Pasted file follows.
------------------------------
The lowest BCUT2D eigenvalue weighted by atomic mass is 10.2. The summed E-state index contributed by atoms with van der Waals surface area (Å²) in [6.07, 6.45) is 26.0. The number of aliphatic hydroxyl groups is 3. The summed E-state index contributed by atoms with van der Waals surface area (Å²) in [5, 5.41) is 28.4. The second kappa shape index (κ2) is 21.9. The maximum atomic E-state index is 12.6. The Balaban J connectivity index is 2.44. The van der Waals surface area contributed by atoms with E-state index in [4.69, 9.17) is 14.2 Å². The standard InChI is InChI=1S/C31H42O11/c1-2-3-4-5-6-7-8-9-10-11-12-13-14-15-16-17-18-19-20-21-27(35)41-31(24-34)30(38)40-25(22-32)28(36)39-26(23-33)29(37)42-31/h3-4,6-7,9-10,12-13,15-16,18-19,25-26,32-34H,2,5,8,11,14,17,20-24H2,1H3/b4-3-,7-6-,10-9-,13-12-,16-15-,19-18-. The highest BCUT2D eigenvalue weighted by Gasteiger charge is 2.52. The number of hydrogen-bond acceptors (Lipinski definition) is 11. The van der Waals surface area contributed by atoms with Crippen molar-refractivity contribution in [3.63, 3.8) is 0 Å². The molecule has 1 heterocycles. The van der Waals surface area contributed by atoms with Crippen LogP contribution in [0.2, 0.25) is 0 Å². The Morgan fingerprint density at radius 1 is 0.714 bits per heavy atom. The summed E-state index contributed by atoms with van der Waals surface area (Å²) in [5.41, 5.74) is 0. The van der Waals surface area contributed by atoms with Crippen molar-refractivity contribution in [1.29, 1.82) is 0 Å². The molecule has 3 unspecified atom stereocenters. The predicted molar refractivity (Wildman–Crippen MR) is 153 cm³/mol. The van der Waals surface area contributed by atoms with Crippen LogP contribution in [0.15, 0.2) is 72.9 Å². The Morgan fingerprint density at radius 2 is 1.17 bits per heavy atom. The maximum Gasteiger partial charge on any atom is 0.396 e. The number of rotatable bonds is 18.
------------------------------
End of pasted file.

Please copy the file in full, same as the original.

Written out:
The lowest BCUT2D eigenvalue weighted by atomic mass is 10.2. The summed E-state index contributed by atoms with van der Waals surface area (Å²) in [6.07, 6.45) is 26.0. The number of aliphatic hydroxyl groups is 3. The summed E-state index contributed by atoms with van der Waals surface area (Å²) in [5, 5.41) is 28.4. The second kappa shape index (κ2) is 21.9. The maximum atomic E-state index is 12.6. The Balaban J connectivity index is 2.44. The van der Waals surface area contributed by atoms with E-state index in [4.69, 9.17) is 14.2 Å². The standard InChI is InChI=1S/C31H42O11/c1-2-3-4-5-6-7-8-9-10-11-12-13-14-15-16-17-18-19-20-21-27(35)41-31(24-34)30(38)40-25(22-32)28(36)39-26(23-33)29(37)42-31/h3-4,6-7,9-10,12-13,15-16,18-19,25-26,32-34H,2,5,8,11,14,17,20-24H2,1H3/b4-3-,7-6-,10-9-,13-12-,16-15-,19-18-. The highest BCUT2D eigenvalue weighted by Gasteiger charge is 2.52. The number of hydrogen-bond acceptors (Lipinski definition) is 11. The van der Waals surface area contributed by atoms with Crippen molar-refractivity contribution in [3.63, 3.8) is 0 Å². The molecule has 1 heterocycles. The van der Waals surface area contributed by atoms with Crippen LogP contribution in [0.2, 0.25) is 0 Å². The Morgan fingerprint density at radius 1 is 0.714 bits per heavy atom. The summed E-state index contributed by atoms with van der Waals surface area (Å²) in [5.41, 5.74) is 0. The van der Waals surface area contributed by atoms with Crippen molar-refractivity contribution in [1.29, 1.82) is 0 Å². The molecule has 3 unspecified atom stereocenters. The predicted molar refractivity (Wildman–Crippen MR) is 153 cm³/mol. The van der Waals surface area contributed by atoms with Crippen LogP contribution in [0.15, 0.2) is 72.9 Å². The Morgan fingerprint density at radius 2 is 1.17 bits per heavy atom. The maximum Gasteiger partial charge on any atom is 0.396 e. The number of rotatable bonds is 18.